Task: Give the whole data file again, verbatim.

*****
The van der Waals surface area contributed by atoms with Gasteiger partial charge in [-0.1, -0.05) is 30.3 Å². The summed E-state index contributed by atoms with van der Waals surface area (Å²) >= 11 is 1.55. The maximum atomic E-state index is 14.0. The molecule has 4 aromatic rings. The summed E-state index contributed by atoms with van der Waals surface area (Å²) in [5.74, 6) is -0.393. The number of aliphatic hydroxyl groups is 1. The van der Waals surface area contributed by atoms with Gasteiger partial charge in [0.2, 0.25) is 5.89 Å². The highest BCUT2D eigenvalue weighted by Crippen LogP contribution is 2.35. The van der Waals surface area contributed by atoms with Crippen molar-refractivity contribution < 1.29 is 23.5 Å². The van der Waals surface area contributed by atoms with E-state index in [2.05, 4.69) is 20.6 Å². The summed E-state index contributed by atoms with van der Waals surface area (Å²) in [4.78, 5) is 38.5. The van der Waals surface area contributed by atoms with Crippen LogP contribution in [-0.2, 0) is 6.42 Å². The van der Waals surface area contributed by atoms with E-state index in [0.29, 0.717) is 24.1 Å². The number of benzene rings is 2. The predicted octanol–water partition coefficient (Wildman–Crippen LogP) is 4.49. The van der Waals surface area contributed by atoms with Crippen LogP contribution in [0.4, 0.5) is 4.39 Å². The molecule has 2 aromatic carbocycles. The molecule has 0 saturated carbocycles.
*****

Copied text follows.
The van der Waals surface area contributed by atoms with Gasteiger partial charge in [-0.1, -0.05) is 30.3 Å². The summed E-state index contributed by atoms with van der Waals surface area (Å²) >= 11 is 1.55. The maximum atomic E-state index is 14.0. The molecule has 4 aromatic rings. The summed E-state index contributed by atoms with van der Waals surface area (Å²) in [5.74, 6) is -0.393. The number of aliphatic hydroxyl groups is 1. The van der Waals surface area contributed by atoms with Gasteiger partial charge in [0.2, 0.25) is 5.89 Å². The highest BCUT2D eigenvalue weighted by Crippen LogP contribution is 2.35. The van der Waals surface area contributed by atoms with Crippen molar-refractivity contribution < 1.29 is 23.5 Å². The van der Waals surface area contributed by atoms with E-state index in [2.05, 4.69) is 20.6 Å². The summed E-state index contributed by atoms with van der Waals surface area (Å²) in [4.78, 5) is 38.5. The van der Waals surface area contributed by atoms with Crippen LogP contribution in [-0.2, 0) is 6.42 Å². The van der Waals surface area contributed by atoms with E-state index in [0.29, 0.717) is 24.1 Å². The number of benzene rings is 2. The predicted octanol–water partition coefficient (Wildman–Crippen LogP) is 4.49. The van der Waals surface area contributed by atoms with Crippen LogP contribution in [0.4, 0.5) is 4.39 Å². The molecule has 2 aromatic carbocycles. The molecule has 0 saturated carbocycles.